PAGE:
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What a Summer we've had!

What a summer we’ve had! Great for sipping iced tea in the shade but much trickier for the garden lovers amongst us! It certainly has been a Summer of highs and lows - gorgeous sunshine, drought, followed by heavy rains, and of course, loss.


RIP Your Majesty, and Thank You for Your Service

Like us, we're sure that most of you were glued to the television on Monday for The Funeral - a wonderful tribute to Her Majesty. Majesty. Our late Monarch also had a passion for gardening, and was patron of the Royal Horticultural Society. We're hoping that she took immense pleasure from the beauty of her gardens during her final summer.


We loved the significance of the arrangement atop Her Majesty's coffin. All the blooms and foliage were cut from the gardens of Royal Residences. It included Rosemary for remembrance, English Oak which symbolises the strength of love and most touching of all - Myrtle, a symbol for a happy marriage, which came from a plant grown with a sprig from her wedding bouquet in 1947.

Whilst not quite the expanse of the Royal Gardens, this month, we wander around the plot to review the winners, losers and surprise plants of the season as we make plans to open the garden gates for the Hidden Gardens of Grayshott event on 28/29th May 2023. What Survived the Heat? It's been tough this summer to witness the withering but let’s celebrate the positives and what we can learn from gardening in these extreme conditions.

Fortunately, a significant number of our shrubs are mature and many were chosen specifically to tolerate the dry sandy conditions we garden with in Grayshott. Whilst some shrubs appeared close to termination the recent rain has seen most bounce back. With a light prune where required and a feed/mulch they have the best chance to recover before the onset of winter. The hydrangeas, normally considered to require cooler conditions, have surprised. Notably, the oak leaf and the paniculatas which have been as good as any other year.



Beautiful Blooms The shrub roses have flowered profusely with no rain to turn them to mush as happens in so many other years and the euphorbias, wulfenii and myrsinites, have positively thrived, along with the collection of stipa and miscanthus grasses. The meadow has been the best it’s been for 20 years. No rain to bash it all down its been in bloom since April. The mallow, wild carrot and knapweed are still in bloom.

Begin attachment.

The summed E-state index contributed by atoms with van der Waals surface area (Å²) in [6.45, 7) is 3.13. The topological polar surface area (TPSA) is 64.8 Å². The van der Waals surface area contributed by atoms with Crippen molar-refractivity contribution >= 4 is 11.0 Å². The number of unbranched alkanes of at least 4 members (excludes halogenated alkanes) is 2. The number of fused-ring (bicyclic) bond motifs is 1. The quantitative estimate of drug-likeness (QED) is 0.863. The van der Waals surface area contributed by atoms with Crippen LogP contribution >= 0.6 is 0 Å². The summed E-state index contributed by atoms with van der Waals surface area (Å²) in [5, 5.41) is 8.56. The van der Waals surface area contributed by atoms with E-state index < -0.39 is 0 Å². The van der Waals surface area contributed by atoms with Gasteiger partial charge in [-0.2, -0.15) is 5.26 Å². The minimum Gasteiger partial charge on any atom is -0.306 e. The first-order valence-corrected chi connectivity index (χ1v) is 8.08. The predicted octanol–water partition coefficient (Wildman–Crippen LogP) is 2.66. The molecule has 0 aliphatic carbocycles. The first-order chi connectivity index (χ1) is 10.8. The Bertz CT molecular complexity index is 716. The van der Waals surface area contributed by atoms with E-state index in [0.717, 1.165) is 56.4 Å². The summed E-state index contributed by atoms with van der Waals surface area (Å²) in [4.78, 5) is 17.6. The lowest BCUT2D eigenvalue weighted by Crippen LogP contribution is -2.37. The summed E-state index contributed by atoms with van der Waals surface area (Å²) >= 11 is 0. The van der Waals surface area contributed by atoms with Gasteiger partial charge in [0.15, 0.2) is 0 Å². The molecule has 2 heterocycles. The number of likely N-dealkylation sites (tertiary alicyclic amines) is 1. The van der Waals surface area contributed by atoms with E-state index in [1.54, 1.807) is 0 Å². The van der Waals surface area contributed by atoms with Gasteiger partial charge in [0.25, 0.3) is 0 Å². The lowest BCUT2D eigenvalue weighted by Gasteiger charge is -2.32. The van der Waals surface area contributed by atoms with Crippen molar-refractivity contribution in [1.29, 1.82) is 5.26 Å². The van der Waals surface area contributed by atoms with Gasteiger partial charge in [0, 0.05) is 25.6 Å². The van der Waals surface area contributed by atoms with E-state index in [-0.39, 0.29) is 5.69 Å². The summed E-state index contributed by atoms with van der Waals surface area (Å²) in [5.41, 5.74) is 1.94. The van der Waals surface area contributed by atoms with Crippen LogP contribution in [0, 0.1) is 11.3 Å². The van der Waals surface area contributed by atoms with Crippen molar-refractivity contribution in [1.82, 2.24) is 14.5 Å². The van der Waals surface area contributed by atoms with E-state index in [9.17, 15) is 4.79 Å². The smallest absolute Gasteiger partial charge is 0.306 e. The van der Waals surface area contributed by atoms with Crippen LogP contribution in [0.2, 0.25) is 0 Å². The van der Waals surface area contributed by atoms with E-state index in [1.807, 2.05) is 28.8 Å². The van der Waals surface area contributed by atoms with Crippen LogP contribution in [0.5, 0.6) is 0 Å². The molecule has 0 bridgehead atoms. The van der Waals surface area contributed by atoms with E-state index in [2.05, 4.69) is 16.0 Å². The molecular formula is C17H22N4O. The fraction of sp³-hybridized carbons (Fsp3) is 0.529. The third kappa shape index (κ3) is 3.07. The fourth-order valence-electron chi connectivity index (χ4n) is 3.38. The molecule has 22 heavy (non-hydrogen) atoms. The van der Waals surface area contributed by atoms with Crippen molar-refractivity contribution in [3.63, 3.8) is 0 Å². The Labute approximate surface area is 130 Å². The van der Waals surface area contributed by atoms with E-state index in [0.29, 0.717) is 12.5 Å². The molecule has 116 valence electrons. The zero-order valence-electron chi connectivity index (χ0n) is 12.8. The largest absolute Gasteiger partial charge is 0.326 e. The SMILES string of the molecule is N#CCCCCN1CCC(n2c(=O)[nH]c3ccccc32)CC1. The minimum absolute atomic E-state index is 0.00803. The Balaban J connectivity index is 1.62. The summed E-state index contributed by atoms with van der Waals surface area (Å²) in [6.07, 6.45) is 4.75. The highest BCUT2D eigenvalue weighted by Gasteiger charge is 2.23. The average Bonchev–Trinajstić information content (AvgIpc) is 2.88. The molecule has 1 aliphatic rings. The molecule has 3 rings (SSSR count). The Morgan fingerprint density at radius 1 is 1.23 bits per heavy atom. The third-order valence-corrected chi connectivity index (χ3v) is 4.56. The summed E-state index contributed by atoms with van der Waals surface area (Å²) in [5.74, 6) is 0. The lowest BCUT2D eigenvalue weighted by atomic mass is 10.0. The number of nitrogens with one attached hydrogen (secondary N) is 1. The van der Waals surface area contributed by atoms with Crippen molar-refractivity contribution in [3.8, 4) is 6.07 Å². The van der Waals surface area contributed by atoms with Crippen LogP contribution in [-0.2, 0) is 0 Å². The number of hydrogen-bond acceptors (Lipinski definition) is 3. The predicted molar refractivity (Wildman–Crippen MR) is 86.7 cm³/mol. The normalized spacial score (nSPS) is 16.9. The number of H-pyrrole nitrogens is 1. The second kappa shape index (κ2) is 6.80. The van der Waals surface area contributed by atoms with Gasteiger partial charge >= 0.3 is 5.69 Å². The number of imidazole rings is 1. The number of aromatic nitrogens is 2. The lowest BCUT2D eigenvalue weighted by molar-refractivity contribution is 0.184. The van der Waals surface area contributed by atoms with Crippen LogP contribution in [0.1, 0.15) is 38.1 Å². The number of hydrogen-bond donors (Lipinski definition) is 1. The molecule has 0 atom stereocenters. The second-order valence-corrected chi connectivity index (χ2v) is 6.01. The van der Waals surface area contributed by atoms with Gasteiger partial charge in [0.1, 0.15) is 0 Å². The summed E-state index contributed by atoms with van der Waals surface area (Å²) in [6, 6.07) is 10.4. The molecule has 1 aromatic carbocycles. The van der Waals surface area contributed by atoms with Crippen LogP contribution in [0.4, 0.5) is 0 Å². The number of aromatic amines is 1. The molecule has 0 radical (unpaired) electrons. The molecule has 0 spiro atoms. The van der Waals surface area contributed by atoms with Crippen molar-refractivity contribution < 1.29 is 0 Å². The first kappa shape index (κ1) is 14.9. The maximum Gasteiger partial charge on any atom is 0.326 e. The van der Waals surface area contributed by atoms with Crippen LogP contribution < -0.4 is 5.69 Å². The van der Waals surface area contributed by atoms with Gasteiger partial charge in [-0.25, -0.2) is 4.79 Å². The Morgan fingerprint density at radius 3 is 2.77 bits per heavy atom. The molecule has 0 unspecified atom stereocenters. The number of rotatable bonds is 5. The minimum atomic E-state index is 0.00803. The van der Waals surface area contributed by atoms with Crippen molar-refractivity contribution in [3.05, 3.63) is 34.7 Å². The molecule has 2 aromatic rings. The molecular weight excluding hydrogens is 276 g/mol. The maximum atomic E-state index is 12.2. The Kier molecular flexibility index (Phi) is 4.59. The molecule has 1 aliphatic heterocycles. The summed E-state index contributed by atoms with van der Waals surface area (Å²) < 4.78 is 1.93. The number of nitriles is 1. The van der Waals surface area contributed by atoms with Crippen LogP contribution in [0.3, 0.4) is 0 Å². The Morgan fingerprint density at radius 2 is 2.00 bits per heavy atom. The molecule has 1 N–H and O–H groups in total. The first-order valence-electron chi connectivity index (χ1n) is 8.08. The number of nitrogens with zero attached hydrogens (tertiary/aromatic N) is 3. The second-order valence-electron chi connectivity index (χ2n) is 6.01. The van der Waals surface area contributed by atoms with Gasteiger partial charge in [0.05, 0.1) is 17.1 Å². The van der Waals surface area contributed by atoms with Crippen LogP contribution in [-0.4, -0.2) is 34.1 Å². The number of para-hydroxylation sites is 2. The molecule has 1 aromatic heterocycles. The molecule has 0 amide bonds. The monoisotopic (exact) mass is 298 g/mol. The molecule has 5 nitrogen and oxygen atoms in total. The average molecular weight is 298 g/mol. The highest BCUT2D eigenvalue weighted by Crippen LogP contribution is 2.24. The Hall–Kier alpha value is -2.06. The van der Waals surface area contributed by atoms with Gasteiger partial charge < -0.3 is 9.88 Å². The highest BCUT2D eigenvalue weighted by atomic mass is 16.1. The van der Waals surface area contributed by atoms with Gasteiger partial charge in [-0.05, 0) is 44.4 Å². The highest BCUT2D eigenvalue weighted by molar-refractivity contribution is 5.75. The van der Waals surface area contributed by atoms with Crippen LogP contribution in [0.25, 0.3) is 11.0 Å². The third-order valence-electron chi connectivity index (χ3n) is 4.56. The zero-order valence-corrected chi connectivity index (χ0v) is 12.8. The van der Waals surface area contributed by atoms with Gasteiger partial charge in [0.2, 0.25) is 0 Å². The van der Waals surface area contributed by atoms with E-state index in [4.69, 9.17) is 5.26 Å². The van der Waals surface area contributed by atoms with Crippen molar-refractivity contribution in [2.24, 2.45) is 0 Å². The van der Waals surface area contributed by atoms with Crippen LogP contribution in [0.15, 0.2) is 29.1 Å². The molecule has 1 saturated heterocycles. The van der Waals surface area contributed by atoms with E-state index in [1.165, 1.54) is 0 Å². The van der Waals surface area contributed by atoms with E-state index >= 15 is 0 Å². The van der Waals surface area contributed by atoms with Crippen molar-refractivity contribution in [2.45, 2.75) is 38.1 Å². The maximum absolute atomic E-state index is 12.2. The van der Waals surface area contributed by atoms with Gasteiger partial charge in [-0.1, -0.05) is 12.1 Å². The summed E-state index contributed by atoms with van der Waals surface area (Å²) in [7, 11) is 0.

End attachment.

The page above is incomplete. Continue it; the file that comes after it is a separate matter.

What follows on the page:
Veggies and Cherries Galore The cut flower patch has been a joy. Amazing that a few packets of seeds can provide armfuls of blooms to fill the house and as they give of their last the dahlias have taken over with long strong stems perfect for the vase. In the veg plot it’s been a struggle for members of the bean family but the butternut squash are enormous and the outdoor tomatoes are fit for the show bench. 4kg of cherries have been gorged along with figs the size of teacups. Yum-yum. The collection of succulents (Aeoniums, Echiveras and Aloes) have been released from the greenhouse and basking in the sun outdoors. We’ve been able to propagate a significant number which will be on sale at next years event! The pots of pelargoniums have also been the best ever.

And what didn't survive... Clearly there have been some losers. A few shallow rooted rhododendrons have succumbed, and others will probably not bloom next May as flower buds are formed in the summer of the previous year. Clematis, always tricky here, have succumbed, despite cosseting affections. Will they regenerate next Spring? Some herbaceous has fried and time will tell if it’s just the top growth or if in fact the roots have desiccated beyond redemption. So, as with any other year, there are winners and losers. Unbelievably, we will have to dust off the lawn mower for the view of the main lawn has changed from buff to green in just over a week. Isn't mother nature wonderful?!

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